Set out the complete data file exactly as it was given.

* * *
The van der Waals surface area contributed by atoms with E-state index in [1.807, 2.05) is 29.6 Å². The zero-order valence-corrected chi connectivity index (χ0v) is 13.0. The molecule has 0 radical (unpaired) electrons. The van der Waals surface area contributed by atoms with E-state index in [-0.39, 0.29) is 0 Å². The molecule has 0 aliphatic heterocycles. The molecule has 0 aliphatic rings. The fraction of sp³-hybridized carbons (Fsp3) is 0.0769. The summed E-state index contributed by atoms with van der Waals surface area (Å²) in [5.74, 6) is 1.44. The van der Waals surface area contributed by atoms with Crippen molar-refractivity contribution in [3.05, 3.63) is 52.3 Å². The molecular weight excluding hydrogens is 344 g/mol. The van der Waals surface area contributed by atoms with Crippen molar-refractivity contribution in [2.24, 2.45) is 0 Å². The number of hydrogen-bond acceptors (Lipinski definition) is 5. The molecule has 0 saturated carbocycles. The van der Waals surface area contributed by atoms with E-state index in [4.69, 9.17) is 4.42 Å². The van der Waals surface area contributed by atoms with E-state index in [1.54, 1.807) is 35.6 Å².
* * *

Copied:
The van der Waals surface area contributed by atoms with E-state index in [1.807, 2.05) is 29.6 Å². The zero-order valence-corrected chi connectivity index (χ0v) is 13.0. The molecule has 0 radical (unpaired) electrons. The van der Waals surface area contributed by atoms with E-state index in [-0.39, 0.29) is 0 Å². The molecule has 0 aliphatic heterocycles. The molecule has 0 aliphatic rings. The fraction of sp³-hybridized carbons (Fsp3) is 0.0769. The summed E-state index contributed by atoms with van der Waals surface area (Å²) in [5.74, 6) is 1.44. The van der Waals surface area contributed by atoms with Crippen molar-refractivity contribution in [3.05, 3.63) is 52.3 Å². The molecular weight excluding hydrogens is 344 g/mol. The van der Waals surface area contributed by atoms with Crippen molar-refractivity contribution in [2.24, 2.45) is 0 Å². The number of hydrogen-bond acceptors (Lipinski definition) is 5. The molecule has 0 saturated carbocycles. The van der Waals surface area contributed by atoms with E-state index in [4.69, 9.17) is 4.42 Å². The van der Waals surface area contributed by atoms with E-state index in [1.54, 1.807) is 35.6 Å².